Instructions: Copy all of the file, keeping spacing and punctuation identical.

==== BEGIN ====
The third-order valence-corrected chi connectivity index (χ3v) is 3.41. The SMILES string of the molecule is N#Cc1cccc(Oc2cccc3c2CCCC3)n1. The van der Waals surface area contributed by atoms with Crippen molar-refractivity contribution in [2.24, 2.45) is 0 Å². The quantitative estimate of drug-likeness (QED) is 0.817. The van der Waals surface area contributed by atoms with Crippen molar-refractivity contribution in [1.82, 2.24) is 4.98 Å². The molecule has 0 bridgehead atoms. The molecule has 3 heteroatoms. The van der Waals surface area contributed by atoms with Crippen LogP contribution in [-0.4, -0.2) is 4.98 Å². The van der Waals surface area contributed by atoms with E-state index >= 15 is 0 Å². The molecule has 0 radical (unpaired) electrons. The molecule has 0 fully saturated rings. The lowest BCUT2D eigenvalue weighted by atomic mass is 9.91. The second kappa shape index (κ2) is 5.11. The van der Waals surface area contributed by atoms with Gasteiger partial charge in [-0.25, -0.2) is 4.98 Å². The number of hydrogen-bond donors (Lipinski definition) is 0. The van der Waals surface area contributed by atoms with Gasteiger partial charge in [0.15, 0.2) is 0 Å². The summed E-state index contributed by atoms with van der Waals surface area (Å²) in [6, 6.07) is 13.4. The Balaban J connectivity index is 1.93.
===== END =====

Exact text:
The third-order valence-corrected chi connectivity index (χ3v) is 3.41. The SMILES string of the molecule is N#Cc1cccc(Oc2cccc3c2CCCC3)n1. The van der Waals surface area contributed by atoms with Crippen molar-refractivity contribution in [2.24, 2.45) is 0 Å². The quantitative estimate of drug-likeness (QED) is 0.817. The van der Waals surface area contributed by atoms with Crippen molar-refractivity contribution in [1.82, 2.24) is 4.98 Å². The molecule has 0 bridgehead atoms. The molecule has 3 heteroatoms. The van der Waals surface area contributed by atoms with Crippen LogP contribution in [-0.4, -0.2) is 4.98 Å². The van der Waals surface area contributed by atoms with E-state index >= 15 is 0 Å². The molecule has 0 radical (unpaired) electrons. The molecule has 0 fully saturated rings. The lowest BCUT2D eigenvalue weighted by atomic mass is 9.91. The second kappa shape index (κ2) is 5.11. The van der Waals surface area contributed by atoms with Gasteiger partial charge in [-0.25, -0.2) is 4.98 Å². The number of hydrogen-bond donors (Lipinski definition) is 0. The van der Waals surface area contributed by atoms with Gasteiger partial charge in [0.15, 0.2) is 0 Å². The summed E-state index contributed by atoms with van der Waals surface area (Å²) in [6, 6.07) is 13.4. The Balaban J connectivity index is 1.93.